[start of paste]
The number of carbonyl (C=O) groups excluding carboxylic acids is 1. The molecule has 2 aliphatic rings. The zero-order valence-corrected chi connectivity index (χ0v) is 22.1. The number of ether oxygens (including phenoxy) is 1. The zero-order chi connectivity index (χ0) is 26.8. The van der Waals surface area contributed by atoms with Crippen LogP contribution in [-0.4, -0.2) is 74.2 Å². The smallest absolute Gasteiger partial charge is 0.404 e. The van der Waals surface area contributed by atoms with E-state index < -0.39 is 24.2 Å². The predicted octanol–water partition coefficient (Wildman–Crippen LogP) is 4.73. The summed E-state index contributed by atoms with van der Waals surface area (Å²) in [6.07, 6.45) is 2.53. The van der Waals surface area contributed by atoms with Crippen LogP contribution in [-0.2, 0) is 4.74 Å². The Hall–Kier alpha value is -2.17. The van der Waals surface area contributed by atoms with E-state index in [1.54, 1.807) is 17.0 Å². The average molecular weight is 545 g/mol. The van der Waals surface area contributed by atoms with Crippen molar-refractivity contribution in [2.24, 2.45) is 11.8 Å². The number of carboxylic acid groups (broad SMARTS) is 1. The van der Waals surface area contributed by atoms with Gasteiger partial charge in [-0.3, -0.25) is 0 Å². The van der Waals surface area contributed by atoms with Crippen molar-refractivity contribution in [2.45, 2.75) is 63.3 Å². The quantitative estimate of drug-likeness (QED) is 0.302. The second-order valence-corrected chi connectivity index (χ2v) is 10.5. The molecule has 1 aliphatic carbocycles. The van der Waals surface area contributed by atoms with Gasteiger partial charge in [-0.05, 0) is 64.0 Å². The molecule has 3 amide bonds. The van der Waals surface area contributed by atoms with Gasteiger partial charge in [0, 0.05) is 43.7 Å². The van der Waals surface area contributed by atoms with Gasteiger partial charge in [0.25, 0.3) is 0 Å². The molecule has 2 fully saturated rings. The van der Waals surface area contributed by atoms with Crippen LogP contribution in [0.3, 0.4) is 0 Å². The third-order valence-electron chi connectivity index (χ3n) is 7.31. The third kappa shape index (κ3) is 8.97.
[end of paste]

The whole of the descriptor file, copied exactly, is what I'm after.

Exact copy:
The number of carbonyl (C=O) groups excluding carboxylic acids is 1. The molecule has 2 aliphatic rings. The zero-order valence-corrected chi connectivity index (χ0v) is 22.1. The number of ether oxygens (including phenoxy) is 1. The zero-order chi connectivity index (χ0) is 26.8. The van der Waals surface area contributed by atoms with Crippen LogP contribution in [-0.4, -0.2) is 74.2 Å². The smallest absolute Gasteiger partial charge is 0.404 e. The van der Waals surface area contributed by atoms with E-state index < -0.39 is 24.2 Å². The predicted octanol–water partition coefficient (Wildman–Crippen LogP) is 4.73. The summed E-state index contributed by atoms with van der Waals surface area (Å²) in [6.07, 6.45) is 2.53. The van der Waals surface area contributed by atoms with Crippen LogP contribution in [-0.2, 0) is 4.74 Å². The Hall–Kier alpha value is -2.17. The van der Waals surface area contributed by atoms with E-state index in [1.54, 1.807) is 17.0 Å². The average molecular weight is 545 g/mol. The van der Waals surface area contributed by atoms with Crippen molar-refractivity contribution in [2.24, 2.45) is 11.8 Å². The number of carboxylic acid groups (broad SMARTS) is 1. The van der Waals surface area contributed by atoms with Gasteiger partial charge in [-0.3, -0.25) is 0 Å². The van der Waals surface area contributed by atoms with Crippen molar-refractivity contribution in [2.45, 2.75) is 63.3 Å². The quantitative estimate of drug-likeness (QED) is 0.302. The second-order valence-corrected chi connectivity index (χ2v) is 10.5. The molecule has 1 aliphatic carbocycles. The van der Waals surface area contributed by atoms with Gasteiger partial charge in [-0.05, 0) is 64.0 Å². The molecule has 3 amide bonds. The van der Waals surface area contributed by atoms with Gasteiger partial charge in [0, 0.05) is 43.7 Å². The van der Waals surface area contributed by atoms with Gasteiger partial charge in [0.25, 0.3) is 0 Å². The molecule has 2 fully saturated rings. The van der Waals surface area contributed by atoms with Crippen LogP contribution in [0.3, 0.4) is 0 Å². The third-order valence-electron chi connectivity index (χ3n) is 7.31. The third kappa shape index (κ3) is 8.97.